Sunday, October 17, 2010

How high will tuition go next year?

The U is about to fall off a cliff. The stimulus money will be gone next year. The state is asking the U to model cuts of 5-10-15%. What does this mean for tuition?

According to the minutes of the 9/21 meeting of the Senate Committee on Finance and Planning, students will see an increase of about $750 thanks to the elimination of the stimulus funds, which were used to cover tuition increases. So even without a formal tuition increase, students will pay more.

Julie Tonneson of the Office of Budget and Finance explained that the increase in the tuition rate depends on a) the base that is used (whether it be the adjusted base of $642.2m or the actual appropriation for FY11 of 591.1m) and b) the amount of the cut. If the cut is 15% of the $642.2m base, then students will see an increase of about 6%. But if the lower base of $591.1m is used, a 15% cut would require a increase in tuition of 11.8%.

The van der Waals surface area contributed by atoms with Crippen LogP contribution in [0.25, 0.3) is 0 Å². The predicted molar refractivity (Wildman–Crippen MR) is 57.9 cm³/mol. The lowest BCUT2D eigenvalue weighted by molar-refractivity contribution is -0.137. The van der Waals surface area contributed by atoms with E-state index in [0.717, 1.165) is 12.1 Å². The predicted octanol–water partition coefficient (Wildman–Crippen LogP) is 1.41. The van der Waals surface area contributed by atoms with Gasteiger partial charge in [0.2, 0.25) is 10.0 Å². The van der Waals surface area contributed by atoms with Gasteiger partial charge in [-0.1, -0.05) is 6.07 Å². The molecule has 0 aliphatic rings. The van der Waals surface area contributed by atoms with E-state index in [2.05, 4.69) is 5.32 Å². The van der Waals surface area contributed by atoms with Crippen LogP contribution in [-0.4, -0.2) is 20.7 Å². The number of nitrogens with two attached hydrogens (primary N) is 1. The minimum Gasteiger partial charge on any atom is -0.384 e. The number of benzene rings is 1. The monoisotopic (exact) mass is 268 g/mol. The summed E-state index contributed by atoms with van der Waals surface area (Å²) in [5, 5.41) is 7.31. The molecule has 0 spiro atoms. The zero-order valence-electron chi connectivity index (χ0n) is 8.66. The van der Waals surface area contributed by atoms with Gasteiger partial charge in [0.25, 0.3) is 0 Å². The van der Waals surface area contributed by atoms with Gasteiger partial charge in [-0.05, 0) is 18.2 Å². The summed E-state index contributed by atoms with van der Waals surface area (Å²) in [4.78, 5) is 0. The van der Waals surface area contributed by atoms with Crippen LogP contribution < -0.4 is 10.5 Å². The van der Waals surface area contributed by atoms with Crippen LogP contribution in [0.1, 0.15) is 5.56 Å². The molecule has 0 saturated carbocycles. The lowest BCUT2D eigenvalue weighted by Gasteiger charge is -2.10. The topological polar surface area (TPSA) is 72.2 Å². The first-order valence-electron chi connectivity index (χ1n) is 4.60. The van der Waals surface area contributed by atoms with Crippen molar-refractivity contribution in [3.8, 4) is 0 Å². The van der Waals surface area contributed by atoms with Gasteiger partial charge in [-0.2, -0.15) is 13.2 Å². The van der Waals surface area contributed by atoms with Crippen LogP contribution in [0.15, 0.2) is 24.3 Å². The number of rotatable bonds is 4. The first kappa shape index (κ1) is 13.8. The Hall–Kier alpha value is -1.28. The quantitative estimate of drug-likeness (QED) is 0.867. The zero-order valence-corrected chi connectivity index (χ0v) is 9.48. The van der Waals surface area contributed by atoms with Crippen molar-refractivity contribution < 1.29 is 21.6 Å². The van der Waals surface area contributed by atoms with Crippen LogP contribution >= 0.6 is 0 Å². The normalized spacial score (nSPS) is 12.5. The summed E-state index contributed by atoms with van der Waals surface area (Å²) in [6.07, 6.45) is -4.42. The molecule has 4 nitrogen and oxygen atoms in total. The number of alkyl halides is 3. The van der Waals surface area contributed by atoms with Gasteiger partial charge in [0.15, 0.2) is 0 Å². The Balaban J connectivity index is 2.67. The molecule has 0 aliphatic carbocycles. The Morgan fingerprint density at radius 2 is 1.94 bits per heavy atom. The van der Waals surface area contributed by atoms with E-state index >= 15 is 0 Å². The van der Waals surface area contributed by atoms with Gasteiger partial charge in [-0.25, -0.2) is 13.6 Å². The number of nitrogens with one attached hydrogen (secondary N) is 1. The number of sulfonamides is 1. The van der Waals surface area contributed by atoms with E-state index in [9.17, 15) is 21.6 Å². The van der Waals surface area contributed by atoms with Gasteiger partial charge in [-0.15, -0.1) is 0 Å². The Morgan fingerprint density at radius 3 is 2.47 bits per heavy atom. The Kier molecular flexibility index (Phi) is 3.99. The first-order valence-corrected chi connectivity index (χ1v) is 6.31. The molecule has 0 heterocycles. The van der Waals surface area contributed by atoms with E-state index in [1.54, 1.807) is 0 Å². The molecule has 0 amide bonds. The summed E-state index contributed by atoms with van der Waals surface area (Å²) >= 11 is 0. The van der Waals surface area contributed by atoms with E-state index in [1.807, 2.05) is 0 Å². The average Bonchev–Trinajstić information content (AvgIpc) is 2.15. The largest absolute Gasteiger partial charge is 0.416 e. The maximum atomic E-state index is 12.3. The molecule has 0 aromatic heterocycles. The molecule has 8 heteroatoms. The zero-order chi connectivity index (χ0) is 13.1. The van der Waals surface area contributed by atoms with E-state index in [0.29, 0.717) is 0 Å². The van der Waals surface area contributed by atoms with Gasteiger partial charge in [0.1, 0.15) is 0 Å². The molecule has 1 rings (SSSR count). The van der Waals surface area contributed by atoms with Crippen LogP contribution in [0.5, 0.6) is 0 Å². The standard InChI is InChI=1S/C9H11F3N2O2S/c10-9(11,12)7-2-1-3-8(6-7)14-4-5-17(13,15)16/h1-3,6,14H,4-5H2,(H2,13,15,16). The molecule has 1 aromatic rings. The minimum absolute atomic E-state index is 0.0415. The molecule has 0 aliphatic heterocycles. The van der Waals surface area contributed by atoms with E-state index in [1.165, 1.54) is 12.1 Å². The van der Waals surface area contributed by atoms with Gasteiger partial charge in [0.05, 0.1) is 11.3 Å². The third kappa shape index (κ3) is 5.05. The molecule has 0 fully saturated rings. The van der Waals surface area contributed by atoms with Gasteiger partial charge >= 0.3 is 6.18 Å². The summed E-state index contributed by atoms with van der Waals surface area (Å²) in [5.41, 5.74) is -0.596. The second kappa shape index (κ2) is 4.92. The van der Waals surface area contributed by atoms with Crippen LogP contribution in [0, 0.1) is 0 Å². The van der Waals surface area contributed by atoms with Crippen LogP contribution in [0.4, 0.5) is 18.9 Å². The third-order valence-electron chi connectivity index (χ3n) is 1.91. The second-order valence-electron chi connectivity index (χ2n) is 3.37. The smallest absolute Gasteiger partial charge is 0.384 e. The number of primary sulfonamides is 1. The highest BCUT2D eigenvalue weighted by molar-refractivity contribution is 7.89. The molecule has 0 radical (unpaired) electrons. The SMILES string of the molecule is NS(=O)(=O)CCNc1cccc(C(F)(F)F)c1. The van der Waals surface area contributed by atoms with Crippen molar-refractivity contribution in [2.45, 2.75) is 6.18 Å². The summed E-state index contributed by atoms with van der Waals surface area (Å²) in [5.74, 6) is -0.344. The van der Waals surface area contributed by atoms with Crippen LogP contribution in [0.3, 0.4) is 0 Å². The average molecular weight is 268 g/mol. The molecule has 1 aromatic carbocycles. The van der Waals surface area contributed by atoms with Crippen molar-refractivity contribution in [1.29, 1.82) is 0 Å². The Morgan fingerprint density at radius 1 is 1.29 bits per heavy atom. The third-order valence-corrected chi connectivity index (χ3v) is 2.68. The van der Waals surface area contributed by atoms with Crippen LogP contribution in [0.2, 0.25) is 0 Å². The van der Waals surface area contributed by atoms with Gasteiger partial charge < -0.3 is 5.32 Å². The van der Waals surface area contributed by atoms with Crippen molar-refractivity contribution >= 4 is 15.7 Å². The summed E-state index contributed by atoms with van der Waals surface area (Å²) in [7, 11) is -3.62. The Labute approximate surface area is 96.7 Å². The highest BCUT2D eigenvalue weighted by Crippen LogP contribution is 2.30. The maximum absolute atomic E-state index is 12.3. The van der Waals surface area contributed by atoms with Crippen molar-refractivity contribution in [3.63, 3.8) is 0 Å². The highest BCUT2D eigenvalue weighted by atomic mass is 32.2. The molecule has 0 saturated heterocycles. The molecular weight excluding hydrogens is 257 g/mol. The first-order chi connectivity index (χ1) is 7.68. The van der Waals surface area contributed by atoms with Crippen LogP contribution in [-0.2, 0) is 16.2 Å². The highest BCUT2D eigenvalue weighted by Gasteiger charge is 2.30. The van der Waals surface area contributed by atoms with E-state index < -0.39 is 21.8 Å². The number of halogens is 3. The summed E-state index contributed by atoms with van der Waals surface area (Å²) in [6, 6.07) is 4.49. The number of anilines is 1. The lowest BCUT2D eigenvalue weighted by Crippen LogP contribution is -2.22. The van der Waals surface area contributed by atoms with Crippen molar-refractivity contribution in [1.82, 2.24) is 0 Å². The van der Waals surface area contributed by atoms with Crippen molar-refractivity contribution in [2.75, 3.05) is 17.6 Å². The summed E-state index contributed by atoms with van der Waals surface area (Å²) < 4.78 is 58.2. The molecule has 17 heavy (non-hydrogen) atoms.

Frankly, I was shocked by the uncritical acceptance by many speakers of the connection between cuts in state appropriations and tuition increases. Dean Finnegan said, "When the state disinvests, students pay more." But that is only partially true. Students pay more even when the state invests more. What struck me is how little discussion there was of how the administration's ambition to become one of the top-three public universities in the universe is implicated in the impulse to use students as ATMs. Perhaps if the administration stopped milking the tuition-generating colleges to fund its other priorities, they would not have to raise tuition so much.

Thankfully, Dean Parrente argued that the U cannot expect students to keep forking out more money for a lower quality educational experience: "What is extremely important as the university plans for the next biennium is that it makes clear what it is doing to enhance quality for students. That must be a main driver; the university cannot argue for tuition increases because the state is cutting funding. The tuition increases must be related to the quality of education."

Link to the full minutes here.

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